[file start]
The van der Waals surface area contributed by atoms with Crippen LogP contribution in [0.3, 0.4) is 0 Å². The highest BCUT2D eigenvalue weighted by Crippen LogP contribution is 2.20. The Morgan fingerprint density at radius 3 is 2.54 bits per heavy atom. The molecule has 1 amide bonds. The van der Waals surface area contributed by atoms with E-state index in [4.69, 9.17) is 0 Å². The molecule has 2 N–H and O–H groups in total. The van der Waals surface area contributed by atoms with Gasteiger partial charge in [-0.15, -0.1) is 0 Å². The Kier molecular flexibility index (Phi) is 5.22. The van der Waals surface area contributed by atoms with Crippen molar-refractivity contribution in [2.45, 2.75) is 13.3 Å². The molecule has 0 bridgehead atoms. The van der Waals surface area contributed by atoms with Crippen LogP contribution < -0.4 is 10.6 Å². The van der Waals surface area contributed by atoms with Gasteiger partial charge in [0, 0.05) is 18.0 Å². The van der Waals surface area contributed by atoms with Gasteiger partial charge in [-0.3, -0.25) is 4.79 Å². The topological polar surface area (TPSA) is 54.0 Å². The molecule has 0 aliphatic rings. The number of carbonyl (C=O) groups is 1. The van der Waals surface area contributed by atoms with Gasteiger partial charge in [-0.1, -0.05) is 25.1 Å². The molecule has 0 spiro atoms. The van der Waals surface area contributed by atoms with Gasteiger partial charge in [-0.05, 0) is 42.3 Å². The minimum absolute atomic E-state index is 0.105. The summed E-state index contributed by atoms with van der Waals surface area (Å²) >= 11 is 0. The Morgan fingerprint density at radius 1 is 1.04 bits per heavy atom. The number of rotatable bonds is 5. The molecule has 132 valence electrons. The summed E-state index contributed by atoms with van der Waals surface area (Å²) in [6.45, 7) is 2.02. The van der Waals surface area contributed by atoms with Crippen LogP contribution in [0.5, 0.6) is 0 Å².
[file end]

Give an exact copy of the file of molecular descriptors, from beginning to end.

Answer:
The van der Waals surface area contributed by atoms with Crippen LogP contribution in [0.3, 0.4) is 0 Å². The highest BCUT2D eigenvalue weighted by Crippen LogP contribution is 2.20. The Morgan fingerprint density at radius 3 is 2.54 bits per heavy atom. The molecule has 1 amide bonds. The van der Waals surface area contributed by atoms with E-state index in [4.69, 9.17) is 0 Å². The molecule has 2 N–H and O–H groups in total. The van der Waals surface area contributed by atoms with Gasteiger partial charge in [-0.15, -0.1) is 0 Å². The Kier molecular flexibility index (Phi) is 5.22. The van der Waals surface area contributed by atoms with Crippen molar-refractivity contribution in [2.45, 2.75) is 13.3 Å². The molecule has 0 bridgehead atoms. The van der Waals surface area contributed by atoms with Crippen LogP contribution < -0.4 is 10.6 Å². The van der Waals surface area contributed by atoms with Gasteiger partial charge in [0, 0.05) is 18.0 Å². The van der Waals surface area contributed by atoms with Gasteiger partial charge in [-0.3, -0.25) is 4.79 Å². The topological polar surface area (TPSA) is 54.0 Å². The molecule has 0 aliphatic rings. The number of carbonyl (C=O) groups is 1. The van der Waals surface area contributed by atoms with Gasteiger partial charge in [-0.1, -0.05) is 25.1 Å². The molecule has 0 spiro atoms. The van der Waals surface area contributed by atoms with Gasteiger partial charge in [-0.05, 0) is 42.3 Å². The minimum absolute atomic E-state index is 0.105. The summed E-state index contributed by atoms with van der Waals surface area (Å²) >= 11 is 0. The Morgan fingerprint density at radius 1 is 1.04 bits per heavy atom. The number of rotatable bonds is 5. The molecule has 132 valence electrons. The summed E-state index contributed by atoms with van der Waals surface area (Å²) in [6.45, 7) is 2.02. The van der Waals surface area contributed by atoms with Crippen LogP contribution in [0.5, 0.6) is 0 Å².